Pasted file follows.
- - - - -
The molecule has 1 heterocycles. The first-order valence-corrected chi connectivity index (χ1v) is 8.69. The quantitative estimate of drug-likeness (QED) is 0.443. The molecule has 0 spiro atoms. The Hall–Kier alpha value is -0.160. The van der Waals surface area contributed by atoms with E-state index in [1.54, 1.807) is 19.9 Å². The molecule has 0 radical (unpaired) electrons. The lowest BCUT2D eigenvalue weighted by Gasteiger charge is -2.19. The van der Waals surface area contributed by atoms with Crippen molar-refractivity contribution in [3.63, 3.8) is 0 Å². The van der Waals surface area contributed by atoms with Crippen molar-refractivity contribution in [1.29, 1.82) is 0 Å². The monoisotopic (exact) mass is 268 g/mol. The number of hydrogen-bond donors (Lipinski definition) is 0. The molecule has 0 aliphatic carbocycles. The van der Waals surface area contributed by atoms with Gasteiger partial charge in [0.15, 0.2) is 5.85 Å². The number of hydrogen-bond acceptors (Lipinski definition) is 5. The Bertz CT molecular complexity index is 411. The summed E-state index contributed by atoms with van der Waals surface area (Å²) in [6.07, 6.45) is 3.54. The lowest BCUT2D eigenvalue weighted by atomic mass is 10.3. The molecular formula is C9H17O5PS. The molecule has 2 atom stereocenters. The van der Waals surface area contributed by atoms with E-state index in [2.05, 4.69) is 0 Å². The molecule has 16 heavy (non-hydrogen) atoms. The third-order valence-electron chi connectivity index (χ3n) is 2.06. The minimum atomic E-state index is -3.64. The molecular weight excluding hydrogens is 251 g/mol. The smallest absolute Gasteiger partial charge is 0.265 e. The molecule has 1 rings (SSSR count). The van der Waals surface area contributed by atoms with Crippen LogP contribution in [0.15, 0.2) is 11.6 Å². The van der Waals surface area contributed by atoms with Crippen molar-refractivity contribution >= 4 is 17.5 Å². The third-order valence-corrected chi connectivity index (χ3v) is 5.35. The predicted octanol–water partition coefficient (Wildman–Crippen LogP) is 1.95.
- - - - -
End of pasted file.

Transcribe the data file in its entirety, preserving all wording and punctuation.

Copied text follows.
The molecule has 1 heterocycles. The first-order valence-corrected chi connectivity index (χ1v) is 8.69. The quantitative estimate of drug-likeness (QED) is 0.443. The molecule has 0 spiro atoms. The Hall–Kier alpha value is -0.160. The van der Waals surface area contributed by atoms with E-state index in [1.54, 1.807) is 19.9 Å². The molecule has 0 radical (unpaired) electrons. The lowest BCUT2D eigenvalue weighted by Gasteiger charge is -2.19. The van der Waals surface area contributed by atoms with Crippen molar-refractivity contribution in [3.63, 3.8) is 0 Å². The van der Waals surface area contributed by atoms with Crippen molar-refractivity contribution in [1.29, 1.82) is 0 Å². The monoisotopic (exact) mass is 268 g/mol. The number of hydrogen-bond donors (Lipinski definition) is 0. The molecule has 0 aliphatic carbocycles. The van der Waals surface area contributed by atoms with Gasteiger partial charge in [0.15, 0.2) is 5.85 Å². The number of hydrogen-bond acceptors (Lipinski definition) is 5. The Bertz CT molecular complexity index is 411. The summed E-state index contributed by atoms with van der Waals surface area (Å²) in [6.07, 6.45) is 3.54. The lowest BCUT2D eigenvalue weighted by atomic mass is 10.3. The molecular formula is C9H17O5PS. The molecule has 2 atom stereocenters. The van der Waals surface area contributed by atoms with E-state index in [2.05, 4.69) is 0 Å². The molecule has 16 heavy (non-hydrogen) atoms. The third-order valence-electron chi connectivity index (χ3n) is 2.06. The minimum atomic E-state index is -3.64. The molecular weight excluding hydrogens is 251 g/mol. The smallest absolute Gasteiger partial charge is 0.265 e. The molecule has 1 rings (SSSR count). The van der Waals surface area contributed by atoms with Crippen LogP contribution in [0.15, 0.2) is 11.6 Å². The van der Waals surface area contributed by atoms with Crippen molar-refractivity contribution >= 4 is 17.5 Å². The third-order valence-corrected chi connectivity index (χ3v) is 5.35. The predicted octanol–water partition coefficient (Wildman–Crippen LogP) is 1.95.